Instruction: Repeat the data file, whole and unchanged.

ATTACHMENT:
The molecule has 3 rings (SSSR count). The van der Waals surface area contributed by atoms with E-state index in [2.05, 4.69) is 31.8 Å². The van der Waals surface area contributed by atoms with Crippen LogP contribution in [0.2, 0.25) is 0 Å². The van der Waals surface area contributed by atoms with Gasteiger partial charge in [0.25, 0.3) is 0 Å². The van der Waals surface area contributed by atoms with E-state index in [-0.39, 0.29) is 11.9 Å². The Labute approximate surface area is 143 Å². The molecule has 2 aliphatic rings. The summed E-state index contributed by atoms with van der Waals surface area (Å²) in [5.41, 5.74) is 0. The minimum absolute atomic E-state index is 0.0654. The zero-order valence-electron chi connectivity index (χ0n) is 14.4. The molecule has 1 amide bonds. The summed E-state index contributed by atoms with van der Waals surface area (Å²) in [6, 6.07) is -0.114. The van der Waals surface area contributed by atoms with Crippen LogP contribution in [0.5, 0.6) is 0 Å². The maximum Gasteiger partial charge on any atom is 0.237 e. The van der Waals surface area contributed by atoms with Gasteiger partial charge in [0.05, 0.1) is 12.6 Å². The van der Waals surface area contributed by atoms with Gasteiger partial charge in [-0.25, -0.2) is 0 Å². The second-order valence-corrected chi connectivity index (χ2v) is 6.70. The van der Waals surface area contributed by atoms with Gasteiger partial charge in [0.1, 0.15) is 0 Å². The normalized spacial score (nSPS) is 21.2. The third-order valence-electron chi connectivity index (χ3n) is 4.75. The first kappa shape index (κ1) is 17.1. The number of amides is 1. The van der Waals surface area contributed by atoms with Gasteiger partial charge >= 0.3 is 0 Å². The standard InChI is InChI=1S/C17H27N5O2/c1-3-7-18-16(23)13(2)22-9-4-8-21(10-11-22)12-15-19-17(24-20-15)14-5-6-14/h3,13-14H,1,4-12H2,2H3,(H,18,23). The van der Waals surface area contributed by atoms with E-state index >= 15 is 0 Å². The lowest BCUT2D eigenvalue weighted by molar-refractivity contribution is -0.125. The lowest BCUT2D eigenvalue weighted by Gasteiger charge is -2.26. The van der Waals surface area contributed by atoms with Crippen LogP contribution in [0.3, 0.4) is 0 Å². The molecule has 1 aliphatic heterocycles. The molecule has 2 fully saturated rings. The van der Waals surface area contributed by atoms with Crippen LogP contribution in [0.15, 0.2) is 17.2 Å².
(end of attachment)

The molecule has 3 rings (SSSR count). The van der Waals surface area contributed by atoms with E-state index in [2.05, 4.69) is 31.8 Å². The van der Waals surface area contributed by atoms with Crippen LogP contribution in [0.2, 0.25) is 0 Å². The van der Waals surface area contributed by atoms with Gasteiger partial charge in [0.25, 0.3) is 0 Å². The van der Waals surface area contributed by atoms with E-state index in [-0.39, 0.29) is 11.9 Å². The Labute approximate surface area is 143 Å². The molecule has 2 aliphatic rings. The summed E-state index contributed by atoms with van der Waals surface area (Å²) in [5.41, 5.74) is 0. The minimum absolute atomic E-state index is 0.0654. The zero-order valence-electron chi connectivity index (χ0n) is 14.4. The molecule has 1 amide bonds. The summed E-state index contributed by atoms with van der Waals surface area (Å²) in [6, 6.07) is -0.114. The van der Waals surface area contributed by atoms with Crippen LogP contribution in [0.5, 0.6) is 0 Å². The maximum Gasteiger partial charge on any atom is 0.237 e. The van der Waals surface area contributed by atoms with Gasteiger partial charge in [0.05, 0.1) is 12.6 Å². The van der Waals surface area contributed by atoms with Gasteiger partial charge in [-0.25, -0.2) is 0 Å². The second-order valence-corrected chi connectivity index (χ2v) is 6.70. The van der Waals surface area contributed by atoms with Gasteiger partial charge in [0.1, 0.15) is 0 Å². The normalized spacial score (nSPS) is 21.2. The third-order valence-electron chi connectivity index (χ3n) is 4.75. The first kappa shape index (κ1) is 17.1. The number of amides is 1. The van der Waals surface area contributed by atoms with Gasteiger partial charge >= 0.3 is 0 Å². The standard InChI is InChI=1S/C17H27N5O2/c1-3-7-18-16(23)13(2)22-9-4-8-21(10-11-22)12-15-19-17(24-20-15)14-5-6-14/h3,13-14H,1,4-12H2,2H3,(H,18,23). The van der Waals surface area contributed by atoms with E-state index >= 15 is 0 Å². The lowest BCUT2D eigenvalue weighted by molar-refractivity contribution is -0.125. The lowest BCUT2D eigenvalue weighted by Gasteiger charge is -2.26. The van der Waals surface area contributed by atoms with Crippen LogP contribution in [0.3, 0.4) is 0 Å². The molecule has 1 aliphatic heterocycles. The molecule has 2 fully saturated rings. The van der Waals surface area contributed by atoms with Crippen LogP contribution in [0.15, 0.2) is 17.2 Å².